When considering buying a home, one of the first things we see is the outside skin of the home. We look at the color and design and very often just the look of the outside of the home gives us a perception of the value of the home inside. Realtors call this first impression 'curb appeal'. The outer skin of our homes plays important roles beyond just looks though. It is also responsible for keeping the home protected from wind, rain, bugs, and protect the home from damage from trees and people.
Not all siding materials are made equal. Some like the exterior insulated finish system (EFIS) were very popular in the 90’s because people liked the appearance but in later decades we discovered this material was very susceptible to hidden water damage. The siding products below are based in order from our favorites to our least favorites keeping in mind we live on the wet Canadian West Coast.
Fiber Cement Siding (Commonly called Hardieboard)
Available in planks, panels, and shingles, fiber cement boards are an excellent exterior finish product. This product is a composite material made from sand, cement, and wood fibers with one of the largest suppliers being the JamesHardie company (hence the common term Hardieboard). It is impervious to water and when installed properly also forms a rain screen barrier to protect from wind driven rains. It requires low maintenance and is very resistant to mechanical damage and bugs. It is available in many faux-wood finishes giving builders many architectural design options for the home. When we see this material in a home inspection, we tell our clients it is a great material.
Vinyl siding has been with us for a long time and is an excellent product for our wet climate. As a plastic, the material is water proof and when installed properly it has the effect of a rain screen to help prevent wind driven rain damage. The flexibility of vinyl siding, low maintenance, and ease of adjustments and repairs make it a very forgiving material to own. The downside of vinyl siding is it can be brittle when cold, can be mechanically damaged more easily than other siding products. We also ocasionally see in home inspections vinyl warping under intense heat like being too close to a BBQ. When well maintained, vinyl siding can have a 50 year service life.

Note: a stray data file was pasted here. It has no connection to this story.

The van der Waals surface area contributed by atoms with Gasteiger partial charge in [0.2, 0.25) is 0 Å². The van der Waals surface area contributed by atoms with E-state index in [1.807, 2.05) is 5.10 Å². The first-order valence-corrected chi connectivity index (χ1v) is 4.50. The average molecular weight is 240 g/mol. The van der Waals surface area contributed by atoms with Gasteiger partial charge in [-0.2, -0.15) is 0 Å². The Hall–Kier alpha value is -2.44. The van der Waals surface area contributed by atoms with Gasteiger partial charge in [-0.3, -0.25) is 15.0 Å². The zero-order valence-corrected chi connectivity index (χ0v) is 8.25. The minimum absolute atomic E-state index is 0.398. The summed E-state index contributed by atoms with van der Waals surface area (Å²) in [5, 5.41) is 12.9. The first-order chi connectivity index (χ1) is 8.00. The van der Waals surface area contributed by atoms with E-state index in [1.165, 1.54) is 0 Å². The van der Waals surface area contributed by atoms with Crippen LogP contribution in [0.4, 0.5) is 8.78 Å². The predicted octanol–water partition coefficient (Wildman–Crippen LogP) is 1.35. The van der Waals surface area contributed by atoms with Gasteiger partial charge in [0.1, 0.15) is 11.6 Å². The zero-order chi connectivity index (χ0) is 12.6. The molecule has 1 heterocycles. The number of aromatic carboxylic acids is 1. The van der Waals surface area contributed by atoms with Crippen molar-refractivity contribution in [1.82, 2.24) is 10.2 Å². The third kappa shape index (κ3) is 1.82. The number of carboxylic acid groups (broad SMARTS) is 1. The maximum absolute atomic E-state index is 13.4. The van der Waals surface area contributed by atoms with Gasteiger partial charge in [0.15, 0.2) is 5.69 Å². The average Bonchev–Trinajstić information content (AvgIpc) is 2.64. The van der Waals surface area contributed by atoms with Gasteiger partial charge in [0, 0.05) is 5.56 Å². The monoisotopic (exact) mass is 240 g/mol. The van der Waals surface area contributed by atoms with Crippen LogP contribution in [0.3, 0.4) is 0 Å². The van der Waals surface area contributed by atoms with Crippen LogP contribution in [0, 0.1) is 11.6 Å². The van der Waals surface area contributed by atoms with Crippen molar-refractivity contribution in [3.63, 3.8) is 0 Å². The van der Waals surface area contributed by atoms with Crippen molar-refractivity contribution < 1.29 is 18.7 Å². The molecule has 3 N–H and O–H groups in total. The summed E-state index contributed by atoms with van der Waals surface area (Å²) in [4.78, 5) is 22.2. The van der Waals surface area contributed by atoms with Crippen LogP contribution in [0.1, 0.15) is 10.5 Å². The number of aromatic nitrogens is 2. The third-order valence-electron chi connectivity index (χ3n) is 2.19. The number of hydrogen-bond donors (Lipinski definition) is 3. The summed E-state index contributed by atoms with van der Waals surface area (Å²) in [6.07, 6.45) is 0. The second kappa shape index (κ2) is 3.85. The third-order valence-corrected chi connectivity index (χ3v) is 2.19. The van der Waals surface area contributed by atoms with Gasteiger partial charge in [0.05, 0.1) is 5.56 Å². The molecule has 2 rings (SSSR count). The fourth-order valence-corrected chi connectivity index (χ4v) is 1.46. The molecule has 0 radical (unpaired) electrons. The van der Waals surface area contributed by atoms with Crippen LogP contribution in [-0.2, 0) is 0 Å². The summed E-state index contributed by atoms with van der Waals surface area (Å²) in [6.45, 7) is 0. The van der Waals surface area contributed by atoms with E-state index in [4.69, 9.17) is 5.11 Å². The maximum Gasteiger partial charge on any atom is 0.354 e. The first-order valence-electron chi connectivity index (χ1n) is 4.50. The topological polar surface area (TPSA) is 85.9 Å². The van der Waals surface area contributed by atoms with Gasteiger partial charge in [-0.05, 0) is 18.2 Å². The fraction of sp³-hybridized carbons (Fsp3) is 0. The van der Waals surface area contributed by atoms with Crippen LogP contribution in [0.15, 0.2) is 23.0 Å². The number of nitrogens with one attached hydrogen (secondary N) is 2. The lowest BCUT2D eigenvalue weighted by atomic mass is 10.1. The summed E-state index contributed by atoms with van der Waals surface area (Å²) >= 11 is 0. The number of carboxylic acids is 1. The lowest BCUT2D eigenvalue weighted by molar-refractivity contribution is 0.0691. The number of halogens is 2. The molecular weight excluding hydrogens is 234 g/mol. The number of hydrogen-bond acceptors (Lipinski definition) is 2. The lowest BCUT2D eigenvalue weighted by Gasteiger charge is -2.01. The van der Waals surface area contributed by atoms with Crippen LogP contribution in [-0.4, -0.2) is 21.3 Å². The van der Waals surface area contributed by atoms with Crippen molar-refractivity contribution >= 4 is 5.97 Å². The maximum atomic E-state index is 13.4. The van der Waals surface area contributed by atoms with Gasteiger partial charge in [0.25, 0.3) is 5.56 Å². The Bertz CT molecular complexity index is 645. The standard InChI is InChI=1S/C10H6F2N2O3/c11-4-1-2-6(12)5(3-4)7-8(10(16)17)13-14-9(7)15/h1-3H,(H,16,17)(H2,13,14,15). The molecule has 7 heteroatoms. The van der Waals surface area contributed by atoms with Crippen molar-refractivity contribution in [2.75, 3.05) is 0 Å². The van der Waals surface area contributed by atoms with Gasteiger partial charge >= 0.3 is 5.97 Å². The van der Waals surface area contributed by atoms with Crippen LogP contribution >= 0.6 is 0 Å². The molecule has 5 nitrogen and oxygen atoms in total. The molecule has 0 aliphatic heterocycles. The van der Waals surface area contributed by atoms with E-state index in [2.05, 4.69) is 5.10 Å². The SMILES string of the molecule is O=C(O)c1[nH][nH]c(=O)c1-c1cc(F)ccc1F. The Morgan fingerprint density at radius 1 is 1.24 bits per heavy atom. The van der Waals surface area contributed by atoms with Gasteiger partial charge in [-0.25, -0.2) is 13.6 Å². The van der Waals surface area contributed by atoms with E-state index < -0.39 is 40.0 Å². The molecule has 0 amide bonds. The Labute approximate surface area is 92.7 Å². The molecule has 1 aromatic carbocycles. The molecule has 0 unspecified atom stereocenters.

Aluminum siding shares the appearance, water resistance, and rain screen benefits of vinyl siding and is less brittle and susceptible to cracking under mechanical damage. Like vinyl siding, it is also very low maintenance and is not commonly re-painted. Aluminum siding is susceptible to denting from mechanical damage. A well installed aluminum siding will last up to 50 years. Aluminum siding is not commonly installed in our service areas today as it is much more expensive than vinyl which has replaced it.
Most brick surfaces we see on buildings are only a surface covering called a veneer. The brick is not part of the structural support for the home. Brick is more resistant to light mechanical damage than vinyl or aluminum siding and it also shares a rain screen principle when installed correctly. Brick is not water proof and wind driven rains can penetrate the surface. When installed correctly with a rain screen and weep holes, the brick will correctly manage penetrating water but may show signs of water movement (efflorescence). Bricks require periodic maintenance to the mortar, are labour intensive to install, and are difficult to match and replace if damaged. A well installed and maintained brick veneer can last up to 100 years.